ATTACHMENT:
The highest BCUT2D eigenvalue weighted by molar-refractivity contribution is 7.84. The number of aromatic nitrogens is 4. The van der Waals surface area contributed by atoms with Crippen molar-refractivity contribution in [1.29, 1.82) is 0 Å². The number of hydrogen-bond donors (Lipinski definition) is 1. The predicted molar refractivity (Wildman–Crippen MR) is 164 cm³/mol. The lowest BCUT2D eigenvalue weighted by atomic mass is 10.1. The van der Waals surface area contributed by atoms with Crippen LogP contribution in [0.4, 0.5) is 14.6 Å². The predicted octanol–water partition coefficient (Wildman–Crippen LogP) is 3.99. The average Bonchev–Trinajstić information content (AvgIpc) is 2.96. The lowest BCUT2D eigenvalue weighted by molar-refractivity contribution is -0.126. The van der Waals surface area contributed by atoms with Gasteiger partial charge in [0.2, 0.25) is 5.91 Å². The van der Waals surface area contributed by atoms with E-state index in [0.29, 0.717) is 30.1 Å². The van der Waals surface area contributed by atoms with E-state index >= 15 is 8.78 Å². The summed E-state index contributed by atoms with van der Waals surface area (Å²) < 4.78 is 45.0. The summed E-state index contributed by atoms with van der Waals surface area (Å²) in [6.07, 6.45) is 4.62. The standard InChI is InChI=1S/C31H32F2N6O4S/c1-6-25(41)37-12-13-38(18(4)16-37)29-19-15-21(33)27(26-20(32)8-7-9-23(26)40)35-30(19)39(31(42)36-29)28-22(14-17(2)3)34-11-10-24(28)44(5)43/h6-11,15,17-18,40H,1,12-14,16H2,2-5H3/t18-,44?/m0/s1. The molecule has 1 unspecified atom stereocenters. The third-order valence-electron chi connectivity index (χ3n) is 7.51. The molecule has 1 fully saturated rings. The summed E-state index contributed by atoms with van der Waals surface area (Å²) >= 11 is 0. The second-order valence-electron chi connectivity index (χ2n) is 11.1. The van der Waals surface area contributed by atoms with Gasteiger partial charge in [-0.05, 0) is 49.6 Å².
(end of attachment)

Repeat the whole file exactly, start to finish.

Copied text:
The highest BCUT2D eigenvalue weighted by molar-refractivity contribution is 7.84. The number of aromatic nitrogens is 4. The van der Waals surface area contributed by atoms with Crippen molar-refractivity contribution in [1.29, 1.82) is 0 Å². The number of hydrogen-bond donors (Lipinski definition) is 1. The predicted molar refractivity (Wildman–Crippen MR) is 164 cm³/mol. The lowest BCUT2D eigenvalue weighted by atomic mass is 10.1. The van der Waals surface area contributed by atoms with Crippen LogP contribution in [0.4, 0.5) is 14.6 Å². The predicted octanol–water partition coefficient (Wildman–Crippen LogP) is 3.99. The average Bonchev–Trinajstić information content (AvgIpc) is 2.96. The lowest BCUT2D eigenvalue weighted by molar-refractivity contribution is -0.126. The van der Waals surface area contributed by atoms with Gasteiger partial charge in [0.2, 0.25) is 5.91 Å². The van der Waals surface area contributed by atoms with E-state index in [0.29, 0.717) is 30.1 Å². The van der Waals surface area contributed by atoms with E-state index >= 15 is 8.78 Å². The summed E-state index contributed by atoms with van der Waals surface area (Å²) < 4.78 is 45.0. The summed E-state index contributed by atoms with van der Waals surface area (Å²) in [6.07, 6.45) is 4.62. The standard InChI is InChI=1S/C31H32F2N6O4S/c1-6-25(41)37-12-13-38(18(4)16-37)29-19-15-21(33)27(26-20(32)8-7-9-23(26)40)35-30(19)39(31(42)36-29)28-22(14-17(2)3)34-11-10-24(28)44(5)43/h6-11,15,17-18,40H,1,12-14,16H2,2-5H3/t18-,44?/m0/s1. The molecule has 1 unspecified atom stereocenters. The third-order valence-electron chi connectivity index (χ3n) is 7.51. The molecule has 1 fully saturated rings. The summed E-state index contributed by atoms with van der Waals surface area (Å²) >= 11 is 0. The second-order valence-electron chi connectivity index (χ2n) is 11.1. The van der Waals surface area contributed by atoms with Gasteiger partial charge in [-0.05, 0) is 49.6 Å².